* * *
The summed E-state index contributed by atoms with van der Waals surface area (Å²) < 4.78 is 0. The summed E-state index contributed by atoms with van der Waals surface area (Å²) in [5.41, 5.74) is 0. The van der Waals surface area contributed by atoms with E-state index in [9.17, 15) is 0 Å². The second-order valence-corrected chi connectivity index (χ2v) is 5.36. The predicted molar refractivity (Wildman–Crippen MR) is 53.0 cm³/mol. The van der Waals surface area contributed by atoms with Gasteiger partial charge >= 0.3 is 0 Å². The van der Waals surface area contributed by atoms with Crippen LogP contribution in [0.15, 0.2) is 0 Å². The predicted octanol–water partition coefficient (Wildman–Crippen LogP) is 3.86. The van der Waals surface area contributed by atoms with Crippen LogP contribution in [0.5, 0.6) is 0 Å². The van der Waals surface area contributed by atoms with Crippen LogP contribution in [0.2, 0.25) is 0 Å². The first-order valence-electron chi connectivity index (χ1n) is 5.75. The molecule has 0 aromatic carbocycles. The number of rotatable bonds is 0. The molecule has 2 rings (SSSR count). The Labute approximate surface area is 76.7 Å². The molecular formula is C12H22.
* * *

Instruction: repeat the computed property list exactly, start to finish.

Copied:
The summed E-state index contributed by atoms with van der Waals surface area (Å²) < 4.78 is 0. The summed E-state index contributed by atoms with van der Waals surface area (Å²) in [5.41, 5.74) is 0. The van der Waals surface area contributed by atoms with E-state index in [9.17, 15) is 0 Å². The second-order valence-corrected chi connectivity index (χ2v) is 5.36. The predicted molar refractivity (Wildman–Crippen MR) is 53.0 cm³/mol. The van der Waals surface area contributed by atoms with Gasteiger partial charge >= 0.3 is 0 Å². The van der Waals surface area contributed by atoms with Crippen LogP contribution in [0.15, 0.2) is 0 Å². The predicted octanol–water partition coefficient (Wildman–Crippen LogP) is 3.86. The van der Waals surface area contributed by atoms with Crippen LogP contribution in [0.5, 0.6) is 0 Å². The van der Waals surface area contributed by atoms with Crippen LogP contribution in [0.2, 0.25) is 0 Å². The first-order valence-electron chi connectivity index (χ1n) is 5.75. The molecule has 0 aromatic carbocycles. The number of rotatable bonds is 0. The molecule has 2 rings (SSSR count). The Labute approximate surface area is 76.7 Å². The molecular formula is C12H22.